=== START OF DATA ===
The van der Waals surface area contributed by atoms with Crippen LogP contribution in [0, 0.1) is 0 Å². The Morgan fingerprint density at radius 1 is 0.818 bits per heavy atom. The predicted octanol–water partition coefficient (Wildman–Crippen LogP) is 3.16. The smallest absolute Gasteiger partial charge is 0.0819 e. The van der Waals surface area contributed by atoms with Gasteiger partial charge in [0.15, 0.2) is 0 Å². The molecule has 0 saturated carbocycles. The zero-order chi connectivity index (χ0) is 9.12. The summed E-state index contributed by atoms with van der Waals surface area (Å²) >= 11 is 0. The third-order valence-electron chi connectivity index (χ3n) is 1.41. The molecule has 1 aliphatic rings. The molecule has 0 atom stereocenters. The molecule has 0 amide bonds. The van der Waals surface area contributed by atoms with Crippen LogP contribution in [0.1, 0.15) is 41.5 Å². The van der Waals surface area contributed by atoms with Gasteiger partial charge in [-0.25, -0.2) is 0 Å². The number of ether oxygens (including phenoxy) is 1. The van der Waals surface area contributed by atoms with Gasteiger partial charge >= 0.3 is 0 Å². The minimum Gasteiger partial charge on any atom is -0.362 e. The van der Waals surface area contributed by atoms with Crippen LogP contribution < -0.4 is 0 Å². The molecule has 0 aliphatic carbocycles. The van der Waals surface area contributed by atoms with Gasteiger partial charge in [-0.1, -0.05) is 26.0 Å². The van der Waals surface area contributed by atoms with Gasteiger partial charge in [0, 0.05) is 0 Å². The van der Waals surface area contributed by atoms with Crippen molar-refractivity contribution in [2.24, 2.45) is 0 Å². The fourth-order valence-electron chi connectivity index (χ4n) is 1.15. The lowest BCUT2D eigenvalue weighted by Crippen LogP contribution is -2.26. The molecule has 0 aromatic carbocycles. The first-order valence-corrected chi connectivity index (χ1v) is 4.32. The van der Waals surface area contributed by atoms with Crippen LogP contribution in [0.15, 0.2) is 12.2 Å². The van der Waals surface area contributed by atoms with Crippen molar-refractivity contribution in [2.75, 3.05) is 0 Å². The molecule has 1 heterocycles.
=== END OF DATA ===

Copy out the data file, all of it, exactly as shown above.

The van der Waals surface area contributed by atoms with Crippen LogP contribution in [0, 0.1) is 0 Å². The Morgan fingerprint density at radius 1 is 0.818 bits per heavy atom. The predicted octanol–water partition coefficient (Wildman–Crippen LogP) is 3.16. The smallest absolute Gasteiger partial charge is 0.0819 e. The van der Waals surface area contributed by atoms with Gasteiger partial charge in [0.15, 0.2) is 0 Å². The molecule has 0 saturated carbocycles. The zero-order chi connectivity index (χ0) is 9.12. The summed E-state index contributed by atoms with van der Waals surface area (Å²) >= 11 is 0. The third-order valence-electron chi connectivity index (χ3n) is 1.41. The molecule has 1 aliphatic rings. The molecule has 0 atom stereocenters. The molecule has 0 amide bonds. The van der Waals surface area contributed by atoms with Crippen LogP contribution in [0.1, 0.15) is 41.5 Å². The van der Waals surface area contributed by atoms with Gasteiger partial charge in [-0.25, -0.2) is 0 Å². The number of ether oxygens (including phenoxy) is 1. The van der Waals surface area contributed by atoms with Gasteiger partial charge >= 0.3 is 0 Å². The minimum Gasteiger partial charge on any atom is -0.362 e. The van der Waals surface area contributed by atoms with Crippen LogP contribution < -0.4 is 0 Å². The molecule has 0 aliphatic carbocycles. The van der Waals surface area contributed by atoms with Gasteiger partial charge in [-0.1, -0.05) is 26.0 Å². The van der Waals surface area contributed by atoms with Gasteiger partial charge in [0, 0.05) is 0 Å². The van der Waals surface area contributed by atoms with Crippen molar-refractivity contribution in [2.24, 2.45) is 0 Å². The fourth-order valence-electron chi connectivity index (χ4n) is 1.15. The lowest BCUT2D eigenvalue weighted by Crippen LogP contribution is -2.26. The molecule has 0 aromatic carbocycles. The first-order valence-corrected chi connectivity index (χ1v) is 4.32. The van der Waals surface area contributed by atoms with Crippen LogP contribution in [0.15, 0.2) is 12.2 Å². The van der Waals surface area contributed by atoms with Crippen molar-refractivity contribution in [2.75, 3.05) is 0 Å². The molecule has 1 heterocycles.